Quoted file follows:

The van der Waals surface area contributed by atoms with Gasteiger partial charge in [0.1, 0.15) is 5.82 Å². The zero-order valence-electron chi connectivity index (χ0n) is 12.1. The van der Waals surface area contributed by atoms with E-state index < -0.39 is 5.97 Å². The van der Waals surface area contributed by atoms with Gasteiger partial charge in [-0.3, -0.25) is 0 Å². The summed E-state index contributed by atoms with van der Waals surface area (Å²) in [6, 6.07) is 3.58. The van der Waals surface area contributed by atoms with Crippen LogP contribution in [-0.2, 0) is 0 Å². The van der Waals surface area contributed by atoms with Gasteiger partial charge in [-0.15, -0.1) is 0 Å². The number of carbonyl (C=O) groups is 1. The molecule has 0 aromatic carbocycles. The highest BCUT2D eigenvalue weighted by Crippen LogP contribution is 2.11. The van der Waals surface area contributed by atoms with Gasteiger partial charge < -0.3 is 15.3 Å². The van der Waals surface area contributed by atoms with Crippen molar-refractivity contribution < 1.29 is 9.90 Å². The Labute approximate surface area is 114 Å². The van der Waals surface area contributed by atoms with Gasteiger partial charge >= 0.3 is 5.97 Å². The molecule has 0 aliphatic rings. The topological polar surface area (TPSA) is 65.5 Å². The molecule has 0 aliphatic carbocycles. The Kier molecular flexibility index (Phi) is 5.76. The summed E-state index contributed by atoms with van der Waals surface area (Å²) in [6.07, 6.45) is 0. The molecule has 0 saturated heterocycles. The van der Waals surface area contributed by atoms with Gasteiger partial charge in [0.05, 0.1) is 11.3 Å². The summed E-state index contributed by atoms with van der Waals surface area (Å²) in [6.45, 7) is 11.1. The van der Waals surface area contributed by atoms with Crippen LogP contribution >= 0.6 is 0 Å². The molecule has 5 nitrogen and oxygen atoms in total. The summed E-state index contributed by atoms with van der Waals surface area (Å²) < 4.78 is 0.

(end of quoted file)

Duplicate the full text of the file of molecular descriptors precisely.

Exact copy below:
The van der Waals surface area contributed by atoms with Gasteiger partial charge in [0.1, 0.15) is 5.82 Å². The zero-order valence-electron chi connectivity index (χ0n) is 12.1. The van der Waals surface area contributed by atoms with E-state index < -0.39 is 5.97 Å². The van der Waals surface area contributed by atoms with Gasteiger partial charge in [-0.3, -0.25) is 0 Å². The summed E-state index contributed by atoms with van der Waals surface area (Å²) in [6, 6.07) is 3.58. The van der Waals surface area contributed by atoms with Crippen LogP contribution in [-0.2, 0) is 0 Å². The van der Waals surface area contributed by atoms with Gasteiger partial charge in [-0.15, -0.1) is 0 Å². The number of carbonyl (C=O) groups is 1. The molecule has 0 aromatic carbocycles. The highest BCUT2D eigenvalue weighted by Crippen LogP contribution is 2.11. The van der Waals surface area contributed by atoms with Gasteiger partial charge < -0.3 is 15.3 Å². The van der Waals surface area contributed by atoms with Crippen molar-refractivity contribution < 1.29 is 9.90 Å². The Labute approximate surface area is 114 Å². The van der Waals surface area contributed by atoms with Gasteiger partial charge >= 0.3 is 5.97 Å². The molecule has 0 aliphatic rings. The topological polar surface area (TPSA) is 65.5 Å². The molecule has 0 aliphatic carbocycles. The Kier molecular flexibility index (Phi) is 5.76. The summed E-state index contributed by atoms with van der Waals surface area (Å²) in [6.07, 6.45) is 0. The molecule has 0 saturated heterocycles. The van der Waals surface area contributed by atoms with Gasteiger partial charge in [0.05, 0.1) is 11.3 Å². The summed E-state index contributed by atoms with van der Waals surface area (Å²) in [6.45, 7) is 11.1. The van der Waals surface area contributed by atoms with Crippen LogP contribution >= 0.6 is 0 Å². The molecule has 5 nitrogen and oxygen atoms in total. The summed E-state index contributed by atoms with van der Waals surface area (Å²) < 4.78 is 0.